By Barbra Barrett, MMGM Director
MMGM Tours & Talks
June 21, 2016
3:00 – 4:30 pm
Talk: A Bicentennial Look at Greenwood Mines and Mining with Carl Francis, MMGM Curator.
July 16, 2016
9:00 – 5:00
Come visit us on the Common our Sluice will be running! Museum Store and Preview Gallery will also be open.
10:00 – 4:00 MMGM Rock Garden
July 2, 2016
July 30, 2016
August 13, 2016
$8.00 per bag or 2 for $15.00
Many of our readers are aware of the memorable moment in the early morning hours on May 17th that occurred when a massive fireball entered the atmosphere and was witnessed by thousands of people in the Northeast and Canada before breaking apart over the forested area north of Rangeley, Maine. For those of you who actually saw or heard the fireball, you know just how remarkable it was.
Meteorites are extraordinarily rare objects. They tell the story of the formation, age and composition of our solar system. There have been only five meteorites recovered in the state of Maine. It goes without saying that we are ecstatic that there is an opportunity to find the state’s sixth meteorite.
We are confident that there are meteorites from the fireball event on the 17th on the ground. Museum staff members took to the woods to search in the days following. Even Robert Ward, a renowned meteorite hunter from Arizona, was confident enough to fly to Maine and join the search. Unfortunately, no one has recovered any meteorites—yet!
We have our fingers crossed that some extraterrestrial rocks will turn up over the next few months as more people frequent the woods and return to their camps for the summer. Keep looking!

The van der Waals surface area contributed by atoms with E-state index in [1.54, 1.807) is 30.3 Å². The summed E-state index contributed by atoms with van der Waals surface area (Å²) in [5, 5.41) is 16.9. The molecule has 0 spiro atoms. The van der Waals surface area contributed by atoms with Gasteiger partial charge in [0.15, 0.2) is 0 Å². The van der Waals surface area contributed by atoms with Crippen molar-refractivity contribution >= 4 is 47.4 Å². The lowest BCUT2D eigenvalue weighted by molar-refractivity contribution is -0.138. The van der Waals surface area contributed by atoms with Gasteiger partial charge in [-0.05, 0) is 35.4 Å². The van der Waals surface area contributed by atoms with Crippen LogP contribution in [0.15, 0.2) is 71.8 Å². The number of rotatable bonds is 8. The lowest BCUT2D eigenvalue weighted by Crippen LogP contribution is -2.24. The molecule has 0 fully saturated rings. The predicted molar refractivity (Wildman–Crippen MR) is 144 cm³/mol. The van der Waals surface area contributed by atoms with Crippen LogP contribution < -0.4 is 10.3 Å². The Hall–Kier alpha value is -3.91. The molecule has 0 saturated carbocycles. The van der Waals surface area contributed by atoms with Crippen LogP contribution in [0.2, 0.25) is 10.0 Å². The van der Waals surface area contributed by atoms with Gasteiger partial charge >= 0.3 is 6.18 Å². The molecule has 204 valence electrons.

We have received many calls and emails from folks who think they have found a meteorite. While so far all of these have been meteor-wrongs, it has been inspiring that so many people are taking interest and a lot of fun hearing your stories.
For information about the search area please check out the map on MMGM’s website at mainemineralmuseum.org. If you think you have found a meteorite, please check out one of the several meteorite identification sites online or send us a message with your photo attached at email@example.com.
MMGM is still offering a reward for recovered meteorites. Have fun, be safe, seek landowner permissions as necessary, and don’t forget to look to the sky.
By Carl Francis, PhD, MMGM Curator
In this era of electronic communication, digital photography and social media, printed books may seem retro, yet they are indispensable sources of information for both the curation of collections and the development of exhibits and educational programming. MMGM is fortunate to already have assembled a library of some 1,600 books both old and new as well as extensive runs of various journals.
MMGM’s first large acquisition of books was the Perham Library, acquired in 2012 along with the Perham’s of West Paris display collection of Maine minerals. Books also accompanied our acquisition of minerals from Wynne Keller and Raymond Woodman. The books accompanying the Gene Bearss minerals are numerous, mostly contemporary and indeed useful and referenced on a regular basis.